This rapid rise in the demand for AI specialists is not limited to Silicon Valley. Large portions of the national budget have been devoted to the research and development of AI in countries in Asia, such as China and Singapore, and also Europe, such as Britain and France, and many companies are working to develop and introduce practical applications of the technology.
The same situation can be seen in Japan. Japan is moving from the age where IT supports business growth, to the age in which IT is the driver of business growth. While many firms in a variety of industries, in addition to those in the IT service industry, are racing to secure AI and data science specialists, there is a dramatic lack of professionals who possess the necessary skills and experience. This phenomenon is driving fierce competition in recruitment.
What is the secret to recruiting AI specialists who are considering a job change?
As the speed of business continues to increase due to technological innovation and globalization, Robert Walters is increasingly supporting the recruitment of veteran professionals in the so called “middle layer” in their 40s, who possess the advantage of immediate capability, in addition to young professionals hired based on potential. A complex skill set and high specialization is required of AI specialists, though, leading many companies to expand their outlook to value the potential of a candidate irrespective of professional experience.
This is caused by the extreme lack of specialists in the AI (artificial intelligence) field with extensive business experience. Leaving the door open only to candidates who possess business experience can leave companies facing unfilled positions for long periods of time. In the field of technology, which is advancing on a daily basis, it is critical to focus on candidates who have the ability to sense change and the desire to learn and update their skills, and also possess skills and experience that can be leveraged on the job, even if they do not yet have professional experience.
To hire AI specialists, who are scarce worldwide, while it is essential to offer remuneration and a salary that is competitive on a global level, it is even more important for the work itself to be interesting. Candidates look closely as to whether the business has a clear vision on how it wishes to leverage AI technology. It is also important to engineers, considered elite professionals, that the company they work at invests in the latest technologies, and allows them to work in an environment that utilizes the latest technologies. It is also essential to provide an environment that allows employees to continuously improve their skills to stay current with the latest technologies. Companies that understand this need and offer training are likely to see an advantage in recruitment.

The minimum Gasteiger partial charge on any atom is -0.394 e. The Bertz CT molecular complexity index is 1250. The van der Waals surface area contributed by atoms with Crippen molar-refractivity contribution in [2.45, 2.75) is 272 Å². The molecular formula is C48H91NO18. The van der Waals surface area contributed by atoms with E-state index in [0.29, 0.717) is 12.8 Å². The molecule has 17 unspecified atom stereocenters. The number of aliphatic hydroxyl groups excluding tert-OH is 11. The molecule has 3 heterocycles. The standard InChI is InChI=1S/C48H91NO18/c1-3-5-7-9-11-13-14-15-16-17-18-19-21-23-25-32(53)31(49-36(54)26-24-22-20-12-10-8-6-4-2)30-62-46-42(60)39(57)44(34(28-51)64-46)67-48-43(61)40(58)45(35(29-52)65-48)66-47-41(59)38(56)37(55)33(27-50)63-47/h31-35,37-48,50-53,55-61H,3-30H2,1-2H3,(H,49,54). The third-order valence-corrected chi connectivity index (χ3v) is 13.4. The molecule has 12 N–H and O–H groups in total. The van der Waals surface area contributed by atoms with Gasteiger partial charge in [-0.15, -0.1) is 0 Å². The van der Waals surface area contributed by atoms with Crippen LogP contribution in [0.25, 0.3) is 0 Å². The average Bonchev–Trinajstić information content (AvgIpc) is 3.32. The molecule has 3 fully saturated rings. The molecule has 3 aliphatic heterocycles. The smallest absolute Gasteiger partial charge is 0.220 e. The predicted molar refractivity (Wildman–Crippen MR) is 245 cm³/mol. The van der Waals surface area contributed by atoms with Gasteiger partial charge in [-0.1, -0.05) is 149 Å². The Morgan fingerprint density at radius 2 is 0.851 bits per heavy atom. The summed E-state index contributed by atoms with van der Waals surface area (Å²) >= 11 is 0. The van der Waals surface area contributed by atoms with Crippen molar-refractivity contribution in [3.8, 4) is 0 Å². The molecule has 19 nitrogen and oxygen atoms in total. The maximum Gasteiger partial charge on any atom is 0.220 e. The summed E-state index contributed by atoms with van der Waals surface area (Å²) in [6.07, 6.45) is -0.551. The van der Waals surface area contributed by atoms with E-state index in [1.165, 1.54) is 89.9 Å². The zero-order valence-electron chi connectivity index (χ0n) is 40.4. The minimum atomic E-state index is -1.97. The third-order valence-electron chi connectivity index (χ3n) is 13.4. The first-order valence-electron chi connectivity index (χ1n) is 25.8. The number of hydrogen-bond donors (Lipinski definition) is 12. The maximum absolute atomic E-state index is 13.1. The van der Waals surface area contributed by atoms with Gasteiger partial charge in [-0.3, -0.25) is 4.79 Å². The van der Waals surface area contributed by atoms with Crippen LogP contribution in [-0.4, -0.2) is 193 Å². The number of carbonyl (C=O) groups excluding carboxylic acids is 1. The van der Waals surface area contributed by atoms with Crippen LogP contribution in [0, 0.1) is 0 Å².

In the IT and online industries, an increasing number of firms are being seen that promote advanced corporate cultures, as well as those not overly concerned with the number of times a candidate has changed jobs. In Japan, with its roots in a culture of lifetime employment over many years, there are many companies that view a high number of job changes in a negative light, but for engineers, it is not assured they can gain all the skills they need at a single company, making it necessary for them to upgrade their experience and skills by changing jobs. For companies outside the IT and online industries seeking AI and data science specialists, taking a more flexible approach to corporate culture and candidate requirements, may be a shortcut to securing a candidate.